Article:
The UI elements 104 may include, for example, dials, switches, buttons, touch screens, keyboards, a mouse, joysticks, cursor control devices (CCDs) or other multi-function key pads certified for use with avionics systems. The UI elements 104 may be configured to, for example, enable an aircraft crew member to interact with various avionics applications and perform functions such as data entry, manipulation of navigational maps, and moving among and selecting checklist items. For example, the UI elements 104 may be used to adjust features of the flight displays 102, such as contrast, brightness, width, and length. The UI elements 104 may also (or alternatively) be used by an aircraft crew member to interface with or manipulate the displays of the flight displays 102. For example, the UI elements 104 may be used by aircraft crew member to adjust the brightness, contrast, and information displayed on the flight displays 102. The UI elements 104 may additionally be used to acknowledge or dismiss an indicator provided by the flight displays 102. Further, the UI elements 104 may be used to correct errors on the flight displays 102. Other UI elements 104, such as indicator lights, displays, display elements, and audio alerting devices, may be configured to warn of potentially threatening conditions such as severe weather, terrain, and obstacles.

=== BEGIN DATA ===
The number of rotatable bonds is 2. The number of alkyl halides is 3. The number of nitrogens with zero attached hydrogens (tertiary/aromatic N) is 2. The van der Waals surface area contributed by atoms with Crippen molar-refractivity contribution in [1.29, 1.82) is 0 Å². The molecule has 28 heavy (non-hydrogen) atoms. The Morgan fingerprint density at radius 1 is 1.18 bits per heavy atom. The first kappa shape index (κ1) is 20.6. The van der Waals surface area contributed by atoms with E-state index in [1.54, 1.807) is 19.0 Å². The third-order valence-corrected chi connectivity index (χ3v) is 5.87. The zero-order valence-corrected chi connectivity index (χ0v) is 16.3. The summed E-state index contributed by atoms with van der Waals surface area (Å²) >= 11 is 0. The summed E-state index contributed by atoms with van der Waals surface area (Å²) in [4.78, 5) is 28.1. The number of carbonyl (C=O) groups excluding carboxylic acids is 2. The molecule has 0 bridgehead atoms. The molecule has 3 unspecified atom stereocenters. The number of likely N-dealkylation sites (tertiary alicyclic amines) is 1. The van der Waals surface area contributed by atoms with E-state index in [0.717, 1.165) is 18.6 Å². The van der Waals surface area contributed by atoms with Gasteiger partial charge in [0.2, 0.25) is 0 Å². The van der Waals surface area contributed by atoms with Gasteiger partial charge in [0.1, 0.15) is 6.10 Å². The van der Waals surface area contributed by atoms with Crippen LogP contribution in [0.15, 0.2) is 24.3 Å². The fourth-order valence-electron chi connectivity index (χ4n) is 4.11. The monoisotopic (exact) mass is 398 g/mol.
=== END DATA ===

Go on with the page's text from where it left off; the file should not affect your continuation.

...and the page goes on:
The flight control 106 can be any type of instrument or mechanism (e.g., a yoke, center stick, side stick, cyclic, collective, rudder pedals, throttle) used to control a functionality of the aircraft. For example, the flight control 106 can be configured to control the basic maneuvering of the aircraft in terms of pitch and roll. In some embodiments, the flight control 106 can be configured to control additional functionalities or systems of the aircraft beyond the pitch and roll, such as an autopilot control (e.g., autopilot disengage), or in the case of a military aircraft, weapons and targeting systems.